My analogy for this was like going to a buffet dinner after having a few drinks. You’re not really that hungry but the food is there and you’re feeling pretty good, and so it is easy to overindulge. In addition, at this point, this little fella has probably shifted many of his daytime calories into the night and likely not eating much during the day. We worked on his sleep associations and moving those calories into the day and in a week he was sleeping 11-12 hours overnight without feeding.
My most recent client was a 6 month old baby who was co sleeping and nursing every hour through the night. After 7 days of working with this family, their baby boy was sleeping from 7:00 pm until 7:00 am and feeding once at 9 pm before Mom went to bed.
My personal experience
My son didn’t sleep well for the first 3 months, I was feeding him every 2 -3 hours and was totally exhausted. I taught him to put himself to sleep at 3 months. He started to sleep through the night at 6 months, but not consistently until about 7 months.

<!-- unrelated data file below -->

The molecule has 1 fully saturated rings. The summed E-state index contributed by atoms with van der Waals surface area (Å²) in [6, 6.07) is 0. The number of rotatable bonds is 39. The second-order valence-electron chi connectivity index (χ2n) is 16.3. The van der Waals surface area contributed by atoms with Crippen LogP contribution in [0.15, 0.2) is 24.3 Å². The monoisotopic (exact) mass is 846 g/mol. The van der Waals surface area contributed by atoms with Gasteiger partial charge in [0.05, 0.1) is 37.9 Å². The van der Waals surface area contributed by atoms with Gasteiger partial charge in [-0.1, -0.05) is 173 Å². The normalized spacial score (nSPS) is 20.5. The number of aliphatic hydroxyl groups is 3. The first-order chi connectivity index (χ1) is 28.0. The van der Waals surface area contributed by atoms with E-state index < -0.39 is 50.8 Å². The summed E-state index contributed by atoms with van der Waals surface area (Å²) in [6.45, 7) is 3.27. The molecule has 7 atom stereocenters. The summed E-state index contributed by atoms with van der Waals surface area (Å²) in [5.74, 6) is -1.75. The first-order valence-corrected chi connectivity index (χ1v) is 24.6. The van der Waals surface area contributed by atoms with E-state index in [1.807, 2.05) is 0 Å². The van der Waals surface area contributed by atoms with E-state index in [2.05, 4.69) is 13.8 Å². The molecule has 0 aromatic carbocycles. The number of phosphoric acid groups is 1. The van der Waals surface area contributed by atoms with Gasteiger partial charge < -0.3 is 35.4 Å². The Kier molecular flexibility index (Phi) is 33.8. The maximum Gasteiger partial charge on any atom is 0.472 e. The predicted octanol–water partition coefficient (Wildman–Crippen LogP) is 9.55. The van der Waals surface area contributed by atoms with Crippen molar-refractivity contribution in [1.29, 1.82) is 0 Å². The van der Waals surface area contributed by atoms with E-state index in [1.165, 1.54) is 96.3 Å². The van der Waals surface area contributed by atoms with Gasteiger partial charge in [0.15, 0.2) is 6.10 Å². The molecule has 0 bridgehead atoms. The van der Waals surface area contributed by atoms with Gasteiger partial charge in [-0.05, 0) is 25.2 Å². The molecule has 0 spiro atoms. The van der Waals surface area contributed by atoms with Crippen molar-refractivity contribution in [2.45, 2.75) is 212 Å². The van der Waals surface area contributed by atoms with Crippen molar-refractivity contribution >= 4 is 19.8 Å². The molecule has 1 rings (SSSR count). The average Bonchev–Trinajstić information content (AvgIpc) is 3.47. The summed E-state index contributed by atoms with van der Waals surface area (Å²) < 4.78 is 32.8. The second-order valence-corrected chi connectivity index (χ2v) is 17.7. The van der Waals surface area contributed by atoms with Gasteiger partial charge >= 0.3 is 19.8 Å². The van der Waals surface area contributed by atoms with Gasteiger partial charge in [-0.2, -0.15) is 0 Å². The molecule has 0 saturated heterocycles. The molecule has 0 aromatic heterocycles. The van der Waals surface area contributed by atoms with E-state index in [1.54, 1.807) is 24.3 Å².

I taught my daughter to fall asleep independently from the day she came home. She started sleeping through the night around 6 months but not consistently until 9 months. There were some colds along the way, some teeth popped up, and honestly I was more reactive to her than I was with my son. So you can see that every child is different, and Mom’s feelings play into it all too.
I hope this article helps you on this journey. Remember that this is a journey, no one has all the answers and that YOU are doing a great job on this parenting thing. If you want some comfort and feel good about yourself, you can read my blog about How I Failed at Attachment Parenting which is one of my most commonly read blog posts.
I have so much more I want to teach you about baby sleep and how you can help your baby!
Come join my online class and community and never feel alone or unsure on your journey for more sleep.
 Weissbluth, M. Healthy Sleep Habits, Happy Child.